Feasibility of SCRAMJET technology for an intermediate propulsive stage of an expendable launch vehicle

Loading...
Thumbnail Image
Authors
Schafer, Michael D.
Subjects
Advisors
Whitmore, Stephen A.
Date of Issue
2002-09
Date
Publisher
Monterey, California. Naval Postgraduate School
Language
Abstract
The single largest contributor to the cost of putting objects into space is that of the launch portion. The currently available chemical rockets are only capable of specific impulse (Isp) values on the average of 300-350 seconds, with a maximum of 450 seconds. In order to improve the performance of the current families of launch vehicles, it is necessary to increase the performance of the rocket motors, and conversely the amount of propellant/oxidizer carried. The purpose of this thesis was to determine the feasibility of employing SCRAMJET technology for an intermediate propulsive stage of an expendable launch vehicle. This was motivated by the fact that SCRAMJETS offer a very high propulsive efficiency when compared to conventional chemical rockets. The incorporation of a SCRAMJET engine into the configuration "stack" of an expendable launch vehicle, offers the promise of increased payload mass fraction or an increase in the number of attainable orbital profiles. Analytical tools were developed using open-source software to identify launch trajectories for the SCRAMJET-enabled rocket configurations, and to determine how these would differ from conventional launch profiles. The effects of incremental increases in configuration lift and drag coefficients due to the SCRAMJET stage was analyzed. It was determined that incorporation of SCRAMJET Technology into an expendable rocket configuration offered marked improvement in performance, reduction in total launch weight, and increase operational flexibility when compared to a similarly sized conventional chemical rocket.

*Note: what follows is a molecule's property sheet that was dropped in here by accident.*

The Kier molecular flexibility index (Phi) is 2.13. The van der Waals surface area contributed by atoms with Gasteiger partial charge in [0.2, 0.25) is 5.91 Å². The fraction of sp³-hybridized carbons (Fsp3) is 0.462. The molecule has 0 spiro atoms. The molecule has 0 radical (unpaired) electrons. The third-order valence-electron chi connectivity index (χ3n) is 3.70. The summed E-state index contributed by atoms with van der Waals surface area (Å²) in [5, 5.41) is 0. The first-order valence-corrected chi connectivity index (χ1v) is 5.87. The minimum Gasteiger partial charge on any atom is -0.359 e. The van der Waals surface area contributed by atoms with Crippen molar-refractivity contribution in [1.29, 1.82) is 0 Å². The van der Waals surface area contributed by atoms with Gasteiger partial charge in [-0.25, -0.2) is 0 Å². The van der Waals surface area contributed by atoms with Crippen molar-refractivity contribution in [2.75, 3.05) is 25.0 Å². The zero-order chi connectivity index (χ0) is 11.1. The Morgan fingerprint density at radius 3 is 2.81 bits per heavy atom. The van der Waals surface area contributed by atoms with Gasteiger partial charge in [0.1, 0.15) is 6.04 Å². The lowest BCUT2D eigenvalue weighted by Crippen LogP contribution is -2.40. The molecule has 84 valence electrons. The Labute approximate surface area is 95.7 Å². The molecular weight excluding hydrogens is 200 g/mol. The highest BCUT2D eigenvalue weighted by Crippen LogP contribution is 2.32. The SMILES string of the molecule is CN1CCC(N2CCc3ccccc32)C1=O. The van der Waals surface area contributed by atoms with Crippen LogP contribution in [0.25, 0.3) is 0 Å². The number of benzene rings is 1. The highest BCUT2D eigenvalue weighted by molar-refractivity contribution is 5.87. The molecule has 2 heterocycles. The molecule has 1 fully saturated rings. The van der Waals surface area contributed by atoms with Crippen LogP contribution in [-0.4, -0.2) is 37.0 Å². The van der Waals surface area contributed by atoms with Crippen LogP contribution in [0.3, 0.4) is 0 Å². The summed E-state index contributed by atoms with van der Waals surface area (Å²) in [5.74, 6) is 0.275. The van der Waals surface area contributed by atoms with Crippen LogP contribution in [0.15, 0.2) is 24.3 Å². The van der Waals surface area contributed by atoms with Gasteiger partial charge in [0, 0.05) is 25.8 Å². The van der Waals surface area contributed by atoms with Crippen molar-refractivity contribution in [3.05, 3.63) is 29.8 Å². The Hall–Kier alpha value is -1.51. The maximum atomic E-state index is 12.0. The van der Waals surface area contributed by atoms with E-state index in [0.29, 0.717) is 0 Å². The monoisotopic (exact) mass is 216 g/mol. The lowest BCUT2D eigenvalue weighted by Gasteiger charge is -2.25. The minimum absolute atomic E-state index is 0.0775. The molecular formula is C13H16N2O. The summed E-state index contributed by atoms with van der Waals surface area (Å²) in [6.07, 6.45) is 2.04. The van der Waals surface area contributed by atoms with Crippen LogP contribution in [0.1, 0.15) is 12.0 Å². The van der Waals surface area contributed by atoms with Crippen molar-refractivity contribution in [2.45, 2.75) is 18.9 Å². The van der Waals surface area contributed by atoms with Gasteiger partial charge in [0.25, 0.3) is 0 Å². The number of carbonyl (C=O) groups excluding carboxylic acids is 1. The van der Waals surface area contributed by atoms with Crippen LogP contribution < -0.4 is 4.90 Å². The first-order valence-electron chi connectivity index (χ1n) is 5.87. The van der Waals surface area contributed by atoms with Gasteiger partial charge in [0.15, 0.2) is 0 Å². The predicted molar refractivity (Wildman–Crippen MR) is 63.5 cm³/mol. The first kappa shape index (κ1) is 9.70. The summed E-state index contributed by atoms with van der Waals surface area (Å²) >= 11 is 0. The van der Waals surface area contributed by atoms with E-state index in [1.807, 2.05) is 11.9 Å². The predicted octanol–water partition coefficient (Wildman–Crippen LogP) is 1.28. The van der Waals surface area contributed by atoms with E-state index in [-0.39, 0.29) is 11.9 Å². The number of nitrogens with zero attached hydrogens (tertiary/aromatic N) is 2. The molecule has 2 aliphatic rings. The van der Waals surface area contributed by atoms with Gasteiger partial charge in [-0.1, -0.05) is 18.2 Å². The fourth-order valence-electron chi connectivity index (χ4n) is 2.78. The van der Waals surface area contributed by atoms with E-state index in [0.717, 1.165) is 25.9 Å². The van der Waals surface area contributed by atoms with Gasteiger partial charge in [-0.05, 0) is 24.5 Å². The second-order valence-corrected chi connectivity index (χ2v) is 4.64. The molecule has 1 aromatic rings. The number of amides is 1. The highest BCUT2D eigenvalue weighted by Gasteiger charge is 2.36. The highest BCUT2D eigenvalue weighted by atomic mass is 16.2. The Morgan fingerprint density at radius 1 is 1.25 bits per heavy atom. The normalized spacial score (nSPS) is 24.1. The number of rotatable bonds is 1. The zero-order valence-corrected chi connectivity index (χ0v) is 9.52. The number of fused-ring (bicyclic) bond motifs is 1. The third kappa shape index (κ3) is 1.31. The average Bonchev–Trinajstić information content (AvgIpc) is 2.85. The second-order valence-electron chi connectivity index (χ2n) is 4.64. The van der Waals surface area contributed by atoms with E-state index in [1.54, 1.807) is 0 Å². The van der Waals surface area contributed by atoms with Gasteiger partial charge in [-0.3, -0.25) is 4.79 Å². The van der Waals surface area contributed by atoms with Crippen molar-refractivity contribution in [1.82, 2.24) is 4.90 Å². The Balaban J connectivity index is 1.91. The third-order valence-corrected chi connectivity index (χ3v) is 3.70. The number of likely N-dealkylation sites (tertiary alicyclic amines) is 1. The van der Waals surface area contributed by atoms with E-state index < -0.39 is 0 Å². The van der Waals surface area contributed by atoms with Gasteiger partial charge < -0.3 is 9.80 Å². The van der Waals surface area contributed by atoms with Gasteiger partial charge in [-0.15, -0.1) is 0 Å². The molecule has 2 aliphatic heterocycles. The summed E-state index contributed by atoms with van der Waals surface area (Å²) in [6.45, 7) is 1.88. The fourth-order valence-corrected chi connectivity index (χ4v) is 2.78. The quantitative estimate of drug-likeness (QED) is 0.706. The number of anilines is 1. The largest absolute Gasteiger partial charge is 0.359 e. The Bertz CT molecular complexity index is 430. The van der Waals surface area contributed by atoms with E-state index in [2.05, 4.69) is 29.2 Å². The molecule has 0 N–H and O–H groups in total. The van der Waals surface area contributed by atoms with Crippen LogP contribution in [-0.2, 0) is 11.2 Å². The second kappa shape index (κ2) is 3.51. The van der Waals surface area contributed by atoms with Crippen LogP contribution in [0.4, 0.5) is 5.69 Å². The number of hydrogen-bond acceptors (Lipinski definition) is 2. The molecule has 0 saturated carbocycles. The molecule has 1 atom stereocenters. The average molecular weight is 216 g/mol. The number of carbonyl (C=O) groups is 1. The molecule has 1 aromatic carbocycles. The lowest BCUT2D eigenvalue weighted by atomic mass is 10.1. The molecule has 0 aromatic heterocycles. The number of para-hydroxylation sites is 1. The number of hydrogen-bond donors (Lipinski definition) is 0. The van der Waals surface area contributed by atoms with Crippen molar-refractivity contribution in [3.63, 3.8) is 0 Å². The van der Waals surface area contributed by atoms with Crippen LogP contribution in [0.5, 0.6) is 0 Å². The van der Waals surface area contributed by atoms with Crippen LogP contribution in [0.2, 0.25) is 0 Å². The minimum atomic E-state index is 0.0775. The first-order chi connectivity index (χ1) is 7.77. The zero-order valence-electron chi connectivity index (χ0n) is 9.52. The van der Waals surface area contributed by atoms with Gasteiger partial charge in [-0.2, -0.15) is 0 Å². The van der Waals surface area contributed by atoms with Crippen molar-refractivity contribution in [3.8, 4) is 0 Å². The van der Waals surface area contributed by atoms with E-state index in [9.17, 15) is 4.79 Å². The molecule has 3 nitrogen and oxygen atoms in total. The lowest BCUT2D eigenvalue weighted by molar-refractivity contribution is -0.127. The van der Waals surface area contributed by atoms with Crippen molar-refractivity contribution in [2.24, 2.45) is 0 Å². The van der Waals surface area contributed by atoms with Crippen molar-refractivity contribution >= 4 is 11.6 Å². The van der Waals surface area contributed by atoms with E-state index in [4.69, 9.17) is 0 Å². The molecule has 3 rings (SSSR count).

Type
Thesis
Description
Series/Report No
Department
Space Systems Academic Group
Organization
Identifiers
NPS Report Number
Sponsors
Funder
Format
xxii, 95 p. : col. ill. ;
Citation
Distribution Statement
Approved for public release; distribution is unlimited.
Rights
This publication is a work of the U.S. Government as defined in Title 17, United States Code, Section 101. Copyright protection is not available for this work in the United States.
Collections